The blank canvas can be daunting for sound designers, writers, and painters alike. The void of the uncreated can test even the most iron-willed among us.
Initial attempts can seem to lead to average, already-done, or parochial results. All artists – from sound designers to cinematographers want something original, or at least cool enough to stand out in some way.
The SampleNerd method of building a reference library can help you overcome the awkward starter phase of creation. With this method, you’ll have a go-to foundation to build and create sounds that have an accuracy that meets expectations.
Sound design is not just the sound itself, but the process that creates it. So, let’s dive in!
Sound design in reverse
Many sounds are the result of fairly complex processes, but that needn’t daunt us. As you’re trying to create something new think of the movement that might be involved. Pushing, pulling, moving forward, moving backwards, place the sound on a map as it were so it’s visually represented. There are plenty of websites that offer schematics of things we use every day.
List 10 objects in your house and think about what sound they make.
For example, if an electrical device hums, the switch clunks, or in the example of a kettle boiling the bubbling reaches a climax, what kind of appliance or objects makes it?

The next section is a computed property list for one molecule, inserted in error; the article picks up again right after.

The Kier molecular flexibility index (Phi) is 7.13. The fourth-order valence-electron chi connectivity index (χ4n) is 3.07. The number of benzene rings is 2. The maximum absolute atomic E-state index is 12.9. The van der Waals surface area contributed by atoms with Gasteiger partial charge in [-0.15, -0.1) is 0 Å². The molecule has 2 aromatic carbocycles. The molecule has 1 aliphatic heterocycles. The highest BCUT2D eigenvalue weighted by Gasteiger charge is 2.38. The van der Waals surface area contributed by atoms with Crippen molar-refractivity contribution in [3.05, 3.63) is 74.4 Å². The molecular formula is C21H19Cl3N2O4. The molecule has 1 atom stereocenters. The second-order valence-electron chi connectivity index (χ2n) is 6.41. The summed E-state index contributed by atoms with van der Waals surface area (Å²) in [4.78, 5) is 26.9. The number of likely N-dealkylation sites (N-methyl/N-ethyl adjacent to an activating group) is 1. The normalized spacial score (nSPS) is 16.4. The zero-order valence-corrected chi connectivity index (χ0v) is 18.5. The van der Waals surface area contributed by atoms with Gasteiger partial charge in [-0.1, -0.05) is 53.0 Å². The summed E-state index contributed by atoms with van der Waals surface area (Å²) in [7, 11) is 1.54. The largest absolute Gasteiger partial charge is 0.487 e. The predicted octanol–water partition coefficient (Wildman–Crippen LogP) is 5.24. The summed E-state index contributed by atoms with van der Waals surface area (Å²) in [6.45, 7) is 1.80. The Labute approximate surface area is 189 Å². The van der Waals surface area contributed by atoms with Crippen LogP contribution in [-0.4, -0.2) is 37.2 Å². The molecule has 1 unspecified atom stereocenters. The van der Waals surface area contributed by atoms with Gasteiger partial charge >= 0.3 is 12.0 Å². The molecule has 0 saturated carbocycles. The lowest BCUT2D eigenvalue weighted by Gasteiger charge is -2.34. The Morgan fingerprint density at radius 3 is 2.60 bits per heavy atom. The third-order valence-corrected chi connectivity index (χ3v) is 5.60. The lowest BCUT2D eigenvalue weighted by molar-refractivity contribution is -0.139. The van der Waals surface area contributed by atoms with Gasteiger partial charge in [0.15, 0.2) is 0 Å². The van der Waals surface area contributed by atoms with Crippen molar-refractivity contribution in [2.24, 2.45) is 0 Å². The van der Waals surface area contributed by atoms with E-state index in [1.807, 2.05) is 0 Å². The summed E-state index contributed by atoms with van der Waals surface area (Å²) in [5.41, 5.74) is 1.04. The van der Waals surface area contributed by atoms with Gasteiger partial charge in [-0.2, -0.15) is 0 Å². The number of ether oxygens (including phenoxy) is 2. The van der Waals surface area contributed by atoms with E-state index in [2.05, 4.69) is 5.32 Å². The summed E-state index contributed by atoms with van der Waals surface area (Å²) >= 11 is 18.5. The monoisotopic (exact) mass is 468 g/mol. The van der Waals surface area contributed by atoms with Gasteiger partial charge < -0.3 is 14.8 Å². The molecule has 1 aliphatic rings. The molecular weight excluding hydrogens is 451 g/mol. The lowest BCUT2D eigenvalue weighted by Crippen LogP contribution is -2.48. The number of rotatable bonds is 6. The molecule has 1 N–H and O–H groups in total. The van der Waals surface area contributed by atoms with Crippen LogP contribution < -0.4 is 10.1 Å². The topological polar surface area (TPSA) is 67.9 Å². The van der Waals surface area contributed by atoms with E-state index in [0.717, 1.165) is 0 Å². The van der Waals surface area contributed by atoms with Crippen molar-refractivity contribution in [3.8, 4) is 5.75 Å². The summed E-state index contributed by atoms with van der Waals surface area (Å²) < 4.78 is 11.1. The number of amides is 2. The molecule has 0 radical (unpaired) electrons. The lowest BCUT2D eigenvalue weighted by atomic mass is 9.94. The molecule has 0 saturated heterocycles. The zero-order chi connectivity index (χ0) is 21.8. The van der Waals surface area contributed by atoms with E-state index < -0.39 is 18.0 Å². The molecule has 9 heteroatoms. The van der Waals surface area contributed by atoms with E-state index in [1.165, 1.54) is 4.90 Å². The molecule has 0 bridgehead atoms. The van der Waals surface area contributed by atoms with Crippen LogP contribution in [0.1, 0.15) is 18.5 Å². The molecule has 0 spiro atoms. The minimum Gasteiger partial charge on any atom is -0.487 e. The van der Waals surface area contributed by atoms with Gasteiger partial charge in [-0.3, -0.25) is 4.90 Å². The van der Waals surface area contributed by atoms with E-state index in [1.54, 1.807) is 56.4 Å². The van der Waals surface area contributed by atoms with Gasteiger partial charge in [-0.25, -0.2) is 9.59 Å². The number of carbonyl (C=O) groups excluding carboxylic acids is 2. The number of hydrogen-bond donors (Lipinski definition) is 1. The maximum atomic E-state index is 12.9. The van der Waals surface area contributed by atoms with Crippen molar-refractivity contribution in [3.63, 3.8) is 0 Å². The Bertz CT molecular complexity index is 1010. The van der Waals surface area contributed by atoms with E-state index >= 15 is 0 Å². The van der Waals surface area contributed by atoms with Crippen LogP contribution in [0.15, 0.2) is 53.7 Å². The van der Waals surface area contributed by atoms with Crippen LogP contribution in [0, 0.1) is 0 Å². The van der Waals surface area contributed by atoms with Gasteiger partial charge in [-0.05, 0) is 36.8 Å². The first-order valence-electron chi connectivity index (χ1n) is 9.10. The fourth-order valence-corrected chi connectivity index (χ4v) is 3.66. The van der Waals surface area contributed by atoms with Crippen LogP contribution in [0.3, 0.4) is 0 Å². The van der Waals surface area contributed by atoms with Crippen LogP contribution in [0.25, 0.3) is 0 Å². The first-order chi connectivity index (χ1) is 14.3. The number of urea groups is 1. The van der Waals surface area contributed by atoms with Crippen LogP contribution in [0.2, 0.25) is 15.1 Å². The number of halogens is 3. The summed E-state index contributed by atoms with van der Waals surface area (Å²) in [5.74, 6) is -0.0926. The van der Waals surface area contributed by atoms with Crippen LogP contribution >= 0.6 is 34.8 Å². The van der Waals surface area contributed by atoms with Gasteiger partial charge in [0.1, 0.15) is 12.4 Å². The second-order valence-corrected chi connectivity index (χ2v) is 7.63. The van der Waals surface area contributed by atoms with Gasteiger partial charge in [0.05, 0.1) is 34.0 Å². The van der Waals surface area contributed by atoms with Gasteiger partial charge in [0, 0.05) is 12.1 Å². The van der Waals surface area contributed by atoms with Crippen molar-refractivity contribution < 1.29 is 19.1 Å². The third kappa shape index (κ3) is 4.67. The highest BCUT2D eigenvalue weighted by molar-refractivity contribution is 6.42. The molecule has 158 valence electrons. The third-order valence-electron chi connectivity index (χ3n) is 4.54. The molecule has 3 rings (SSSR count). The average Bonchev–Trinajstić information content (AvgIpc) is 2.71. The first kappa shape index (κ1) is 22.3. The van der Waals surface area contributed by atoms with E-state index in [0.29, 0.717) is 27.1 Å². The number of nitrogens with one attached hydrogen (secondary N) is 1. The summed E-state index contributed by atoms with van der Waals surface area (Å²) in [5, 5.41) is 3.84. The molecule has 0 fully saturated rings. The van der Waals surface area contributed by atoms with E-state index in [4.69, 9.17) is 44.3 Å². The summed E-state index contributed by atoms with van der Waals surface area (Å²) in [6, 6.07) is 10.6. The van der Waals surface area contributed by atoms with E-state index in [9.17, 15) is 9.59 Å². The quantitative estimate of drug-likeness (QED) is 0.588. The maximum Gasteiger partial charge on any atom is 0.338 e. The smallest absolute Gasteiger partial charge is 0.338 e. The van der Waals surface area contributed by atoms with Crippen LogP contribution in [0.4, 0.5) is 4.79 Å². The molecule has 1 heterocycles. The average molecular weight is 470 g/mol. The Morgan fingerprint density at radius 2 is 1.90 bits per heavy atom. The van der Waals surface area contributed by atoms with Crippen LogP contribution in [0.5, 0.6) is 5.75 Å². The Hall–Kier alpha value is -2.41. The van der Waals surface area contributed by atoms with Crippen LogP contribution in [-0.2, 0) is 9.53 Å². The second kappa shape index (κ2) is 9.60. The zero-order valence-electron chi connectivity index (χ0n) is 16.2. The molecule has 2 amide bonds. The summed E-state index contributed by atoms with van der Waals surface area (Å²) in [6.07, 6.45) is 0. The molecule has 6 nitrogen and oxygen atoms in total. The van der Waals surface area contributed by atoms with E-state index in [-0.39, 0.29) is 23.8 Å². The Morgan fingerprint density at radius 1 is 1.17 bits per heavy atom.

Once you’ve done a few around the house, go outside and try to build up a library of sound definitions. But now swap them around:
– Scraping: a spade against the ground
– Gurgling: emptying a saucepan
– White noise: a shower
– And so on.
Now you have a short dictionary of sonic events. Hint: If it helps, record the sound you’re describing and store it in your DAW to really listen to what that particular event sounds like. Slow it down, how many sounds are involved in the process?
Sitting at a blank project with a few hopeful sounds or patches loaded could take you a lot of time before you strike gold with them. But thanks to your dictionary, you have a pretty good idea of what a particular event may sound like; and this is the key. It’s the event we’re creating, not the sound itself. Otherwise, there are already a billion great samples of stuff out there.
We all know what a toaster popping sounds like. But let’s say instead of that, we give it a whizz and a bang like a firework. It descriptively works. It describes the bread being ejected and the pop of its end. Even though it would probably seem outlandish or even ridiculous, it still follows the event of what a toaster utilizes.
However, sound design, even new and novel sound design, has an obligation to fulfill basic expectations. A producer doesn’t want the audience to have to decipher basic audial representations of what they are seeing on screen. So as clever and ingenious as your sound design may be, the producer will appreciate you more if you can accommodate these expectations to a certain extent.
Speaking of framing things…
Below is a sound image of Can you Forgive Her by Pet Shop Boys produced by the charity Soundwaves Art Foundation. They render the sound waves of songs into printed visual art. With all proceeds going to various causes. Check them out!
In 2022, Chris and Neil signed a limited-edition artwork created from the audio of “Can you forgive her?” for Tim Wakefield’s Soundwaves Art Foundation. A few remaining prints are currently available to order at the link below. All proceeds go to the charity, Children In Conflict.
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